In the 1920s, Bugatti created the most luxurious car in the world. With the Type 41 Royale, in 1926, Bugatti presented the strongest, largest and most luxurious automobile in the world, characterized by unimaginable power and opulent equipment. For Ettore Bugatti, the Royale was the culmination of his creation. A vehicle that knew no competitors in terms of performance, quality and image. A vehicle for emperors, kings and queens. Simply put, “Royale” — the royal.
With a wheelbase of 14 feet and a length of nearly 20 feet, the Royale was the largest, most powerful and most magnificent car ever built in Molsheim. With a price of at least 100,000 Reichsmarks, it was around three times as expensive as similar limousines from other manufacturers and exceeded the price of other Bugatti vehicles about 10 times. Selected customers received the chassis with the drive and grille. As was customary at the time, independent body construction companies such as Kellern & Cie, Weymann, Binder, Bugatti, Weinberger and Park Ward took care of the set up. Company founder Ettore Bugatti invested a lot of time and money into the development and went all in.
Aircraft Engine as a Blueprint for the Royale Drive
Everything about the vehicle was unique: an aircraft engine that company founder Ettore Bugatti designed in 1927 on behalf of the French government served as blueprint for the drive — at that time with a displacement of 14.7-litres and 300 hp. Under the long hood, a 12.8-litre inline eight cylinder worked in the production vehicles, also with about 300 hp. It managed to accelerate the vehicle, which could weigh up to 7,000 pounds (depending on the body), to around 125 mph. The engine remained discreetly in the background: the maximum output was only 1800 revolutions. A dry sump lubrication system pumped 23 litres of oil to the required points, 43 litres of coolant oil kept the temperature in balance. A vertical shaft connected the crankshaft and camshaft together, the long crankshaft sat on nine plain bearings. The extraordinary drive needed space; to open the bonnet, two fitters were needed to unlock and fold up the extra-long bonnet.
A multi-plate dry clutch that was shifted via a three-speed gearbox transmitted the power to the rear wheels. Bugatti doubled the quarter elliptical suspension on the axles in order to achieve more comfort. Solid alloy wheels with slots ensured that the large brake drums did not overheat. The 200 litre tank ensured enough range.
The first prototype was built in 1926, but it was based on a longer wheelbase and a larger engine with a displacement of 14.7 litres. It wasn’t until 1932 that Bugatti sold the first Royale to the Parisian industrialist Armand Esders. An elegant roadster body by Jean Bugatti sheathed the eight-cylinder above the drive. Since Armand Esders only wanted to drive his vehicle during the day, the Roadster did not have headlights – giving it a more elegant look. Three other vehicles with different bodies went into customer hands. Overall, a Cabriolet, a Pullman limousine, a travel limousine with a folding top and a two-door limousine were built in the few years to come. In the Coupe Napoleon, the passenger communicated with the driver via an electrical intercom.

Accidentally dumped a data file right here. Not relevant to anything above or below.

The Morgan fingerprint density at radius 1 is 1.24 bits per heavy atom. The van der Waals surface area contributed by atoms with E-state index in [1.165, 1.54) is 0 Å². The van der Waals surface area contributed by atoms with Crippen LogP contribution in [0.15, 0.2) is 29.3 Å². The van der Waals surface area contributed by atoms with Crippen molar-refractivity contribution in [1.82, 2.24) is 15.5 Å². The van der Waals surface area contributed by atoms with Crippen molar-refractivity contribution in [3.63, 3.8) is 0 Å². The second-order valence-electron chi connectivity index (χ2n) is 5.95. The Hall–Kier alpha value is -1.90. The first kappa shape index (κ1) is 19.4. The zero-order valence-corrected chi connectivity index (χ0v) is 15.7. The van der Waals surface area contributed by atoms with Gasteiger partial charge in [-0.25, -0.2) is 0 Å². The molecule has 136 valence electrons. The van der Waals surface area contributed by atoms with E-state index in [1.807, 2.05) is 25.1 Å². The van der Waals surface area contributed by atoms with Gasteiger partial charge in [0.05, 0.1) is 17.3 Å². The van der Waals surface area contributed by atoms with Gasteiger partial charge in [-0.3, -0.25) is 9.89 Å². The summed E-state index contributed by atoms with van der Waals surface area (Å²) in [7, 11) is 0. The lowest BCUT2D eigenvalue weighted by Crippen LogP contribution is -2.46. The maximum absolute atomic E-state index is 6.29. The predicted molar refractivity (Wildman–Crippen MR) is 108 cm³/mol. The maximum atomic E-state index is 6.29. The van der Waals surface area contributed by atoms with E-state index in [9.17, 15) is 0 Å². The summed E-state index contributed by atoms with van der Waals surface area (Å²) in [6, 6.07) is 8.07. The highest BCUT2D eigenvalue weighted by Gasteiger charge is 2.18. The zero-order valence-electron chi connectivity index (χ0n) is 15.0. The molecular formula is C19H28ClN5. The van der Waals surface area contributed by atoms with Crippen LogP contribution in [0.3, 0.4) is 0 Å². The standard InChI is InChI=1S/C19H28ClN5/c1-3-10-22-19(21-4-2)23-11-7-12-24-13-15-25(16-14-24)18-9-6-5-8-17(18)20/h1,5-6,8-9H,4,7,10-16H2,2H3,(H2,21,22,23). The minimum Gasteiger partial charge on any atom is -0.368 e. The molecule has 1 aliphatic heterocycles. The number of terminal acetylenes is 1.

The Type 41 Royale is the only Bugatti vehicle to have a hood ornament. It features a dancing elephant, designed by Ettore’s deceased brother Rembrandt Bugatti, a well-known artist and sculptor.
Despite its extraordinary features, the Royale did not go on to be an economic success. The global economic crisis and its aftermath made prospective buyers hold back. Up until 1933, six models were built, with only four of them sold. Ettore Bugatti would be chauffeured with a Royale — or drove it himself. His wife also preferred a Royale as a means of transport.
All of the Type 41 Royale vehicles still exist today, including two in the Cité de l’Automobile, Schlumpf Collection, in Mulhouse, France, and one at the Bugatti Headquarters in Molsheim. Each one of the six Royale vehicles can be considered as one of the most exclusive and expensive vehicles in the world. If one of them were ever auctioned, it could be the most expensive car in the world.
Other Royale Engines for Express Trains
Although Bugatti didn’t manage to sell many Royales, its construction was still a success. Bugatti modified the eight-cylinder engines that had already been produced, to use them for a new project — as units of motor coaches for express trains for the French railways. In just nine months, Bugatti developed an express train based on the huge engines.
From 1935 to 1958 these engines were used in the new four-axle rail multiple unit that Bugatti developed for the ETAT state railway, known today as SNCF. Depending on the version, an SNCF XB 1000 required two to four of these huge motors with an output of 200 hp each. During the first test runs, a train reached 107 mph – making it the first modern high-speed train. The SNCF ordered a total of 79 of these rail vehicles with the Royale engines, conducting extreme power without vibrations.